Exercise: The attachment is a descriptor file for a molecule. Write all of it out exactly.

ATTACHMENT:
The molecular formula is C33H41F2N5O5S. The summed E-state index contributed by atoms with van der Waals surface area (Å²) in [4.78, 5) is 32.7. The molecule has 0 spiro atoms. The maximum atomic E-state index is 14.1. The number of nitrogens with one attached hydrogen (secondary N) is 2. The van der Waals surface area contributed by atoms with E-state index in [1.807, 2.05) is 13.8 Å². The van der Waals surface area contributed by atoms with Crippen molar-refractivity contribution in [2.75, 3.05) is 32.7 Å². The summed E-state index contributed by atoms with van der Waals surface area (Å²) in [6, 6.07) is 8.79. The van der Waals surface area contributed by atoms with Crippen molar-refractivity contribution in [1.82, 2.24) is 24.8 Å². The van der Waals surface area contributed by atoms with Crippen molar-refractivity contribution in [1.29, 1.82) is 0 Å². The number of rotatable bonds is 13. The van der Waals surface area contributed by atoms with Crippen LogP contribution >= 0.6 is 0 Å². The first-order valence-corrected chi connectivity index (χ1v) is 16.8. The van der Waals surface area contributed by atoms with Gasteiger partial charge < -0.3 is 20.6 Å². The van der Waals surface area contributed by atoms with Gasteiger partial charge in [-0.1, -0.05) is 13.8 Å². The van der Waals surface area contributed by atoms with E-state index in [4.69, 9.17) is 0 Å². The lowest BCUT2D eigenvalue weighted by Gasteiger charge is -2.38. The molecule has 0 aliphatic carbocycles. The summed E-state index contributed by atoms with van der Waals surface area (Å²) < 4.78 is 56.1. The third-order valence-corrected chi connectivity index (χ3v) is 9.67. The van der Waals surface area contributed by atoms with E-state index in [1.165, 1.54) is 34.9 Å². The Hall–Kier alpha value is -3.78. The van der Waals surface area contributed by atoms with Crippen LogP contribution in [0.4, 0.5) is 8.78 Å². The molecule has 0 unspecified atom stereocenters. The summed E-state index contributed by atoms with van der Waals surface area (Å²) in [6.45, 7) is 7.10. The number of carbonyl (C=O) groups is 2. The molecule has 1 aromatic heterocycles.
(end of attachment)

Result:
The molecular formula is C33H41F2N5O5S. The summed E-state index contributed by atoms with van der Waals surface area (Å²) in [4.78, 5) is 32.7. The molecule has 0 spiro atoms. The maximum atomic E-state index is 14.1. The number of nitrogens with one attached hydrogen (secondary N) is 2. The van der Waals surface area contributed by atoms with E-state index in [1.807, 2.05) is 13.8 Å². The van der Waals surface area contributed by atoms with Crippen molar-refractivity contribution in [2.75, 3.05) is 32.7 Å². The summed E-state index contributed by atoms with van der Waals surface area (Å²) in [6, 6.07) is 8.79. The van der Waals surface area contributed by atoms with Crippen molar-refractivity contribution in [1.82, 2.24) is 24.8 Å². The van der Waals surface area contributed by atoms with Crippen molar-refractivity contribution in [1.29, 1.82) is 0 Å². The number of rotatable bonds is 13. The van der Waals surface area contributed by atoms with Crippen LogP contribution >= 0.6 is 0 Å². The first-order valence-corrected chi connectivity index (χ1v) is 16.8. The van der Waals surface area contributed by atoms with Gasteiger partial charge < -0.3 is 20.6 Å². The van der Waals surface area contributed by atoms with Gasteiger partial charge in [-0.1, -0.05) is 13.8 Å². The van der Waals surface area contributed by atoms with E-state index in [4.69, 9.17) is 0 Å². The lowest BCUT2D eigenvalue weighted by Gasteiger charge is -2.38. The molecule has 0 aliphatic carbocycles. The summed E-state index contributed by atoms with van der Waals surface area (Å²) < 4.78 is 56.1. The third-order valence-corrected chi connectivity index (χ3v) is 9.67. The van der Waals surface area contributed by atoms with E-state index in [1.165, 1.54) is 34.9 Å². The Hall–Kier alpha value is -3.78. The van der Waals surface area contributed by atoms with Crippen LogP contribution in [0.4, 0.5) is 8.78 Å². The molecule has 0 unspecified atom stereocenters. The summed E-state index contributed by atoms with van der Waals surface area (Å²) in [6.45, 7) is 7.10. The number of carbonyl (C=O) groups is 2. The molecule has 1 aromatic heterocycles.